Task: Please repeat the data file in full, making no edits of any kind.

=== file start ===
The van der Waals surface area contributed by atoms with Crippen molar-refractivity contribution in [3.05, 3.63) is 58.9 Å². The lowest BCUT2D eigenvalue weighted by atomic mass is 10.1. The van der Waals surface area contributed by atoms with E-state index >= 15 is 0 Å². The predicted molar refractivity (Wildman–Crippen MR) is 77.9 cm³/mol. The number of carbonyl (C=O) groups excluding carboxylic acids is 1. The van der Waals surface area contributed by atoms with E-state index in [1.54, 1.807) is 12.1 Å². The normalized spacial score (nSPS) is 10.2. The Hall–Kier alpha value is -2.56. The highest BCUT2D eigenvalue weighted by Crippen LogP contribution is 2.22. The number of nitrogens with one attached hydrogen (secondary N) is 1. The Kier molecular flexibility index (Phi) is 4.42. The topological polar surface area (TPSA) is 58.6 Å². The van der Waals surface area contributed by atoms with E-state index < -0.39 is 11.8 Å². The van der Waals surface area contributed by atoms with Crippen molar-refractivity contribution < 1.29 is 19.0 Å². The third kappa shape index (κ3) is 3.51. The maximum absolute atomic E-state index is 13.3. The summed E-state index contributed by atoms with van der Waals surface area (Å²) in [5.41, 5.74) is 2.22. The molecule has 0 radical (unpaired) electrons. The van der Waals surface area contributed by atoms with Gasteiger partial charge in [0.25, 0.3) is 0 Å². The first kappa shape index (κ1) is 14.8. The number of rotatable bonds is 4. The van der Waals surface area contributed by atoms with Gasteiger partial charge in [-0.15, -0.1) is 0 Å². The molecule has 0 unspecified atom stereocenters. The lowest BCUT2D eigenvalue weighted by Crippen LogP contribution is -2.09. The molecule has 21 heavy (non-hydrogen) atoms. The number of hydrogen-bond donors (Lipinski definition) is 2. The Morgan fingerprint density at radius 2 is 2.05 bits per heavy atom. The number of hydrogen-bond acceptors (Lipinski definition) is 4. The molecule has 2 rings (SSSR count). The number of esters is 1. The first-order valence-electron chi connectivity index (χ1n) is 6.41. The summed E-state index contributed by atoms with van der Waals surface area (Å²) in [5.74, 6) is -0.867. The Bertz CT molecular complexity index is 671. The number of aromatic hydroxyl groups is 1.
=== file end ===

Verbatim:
The van der Waals surface area contributed by atoms with Crippen molar-refractivity contribution in [3.05, 3.63) is 58.9 Å². The lowest BCUT2D eigenvalue weighted by atomic mass is 10.1. The van der Waals surface area contributed by atoms with E-state index >= 15 is 0 Å². The predicted molar refractivity (Wildman–Crippen MR) is 77.9 cm³/mol. The number of carbonyl (C=O) groups excluding carboxylic acids is 1. The van der Waals surface area contributed by atoms with E-state index in [1.54, 1.807) is 12.1 Å². The normalized spacial score (nSPS) is 10.2. The Hall–Kier alpha value is -2.56. The highest BCUT2D eigenvalue weighted by Crippen LogP contribution is 2.22. The number of nitrogens with one attached hydrogen (secondary N) is 1. The Kier molecular flexibility index (Phi) is 4.42. The topological polar surface area (TPSA) is 58.6 Å². The van der Waals surface area contributed by atoms with E-state index < -0.39 is 11.8 Å². The van der Waals surface area contributed by atoms with Crippen molar-refractivity contribution < 1.29 is 19.0 Å². The third kappa shape index (κ3) is 3.51. The maximum absolute atomic E-state index is 13.3. The summed E-state index contributed by atoms with van der Waals surface area (Å²) in [5.41, 5.74) is 2.22. The molecule has 0 radical (unpaired) electrons. The van der Waals surface area contributed by atoms with Gasteiger partial charge in [0.25, 0.3) is 0 Å². The first kappa shape index (κ1) is 14.8. The number of rotatable bonds is 4. The van der Waals surface area contributed by atoms with Gasteiger partial charge in [-0.15, -0.1) is 0 Å². The molecule has 0 unspecified atom stereocenters. The lowest BCUT2D eigenvalue weighted by Crippen LogP contribution is -2.09. The molecule has 21 heavy (non-hydrogen) atoms. The number of hydrogen-bond donors (Lipinski definition) is 2. The Morgan fingerprint density at radius 2 is 2.05 bits per heavy atom. The number of hydrogen-bond acceptors (Lipinski definition) is 4. The molecule has 2 rings (SSSR count). The number of esters is 1. The first-order valence-electron chi connectivity index (χ1n) is 6.41. The summed E-state index contributed by atoms with van der Waals surface area (Å²) in [5.74, 6) is -0.867. The Bertz CT molecular complexity index is 671. The number of aromatic hydroxyl groups is 1.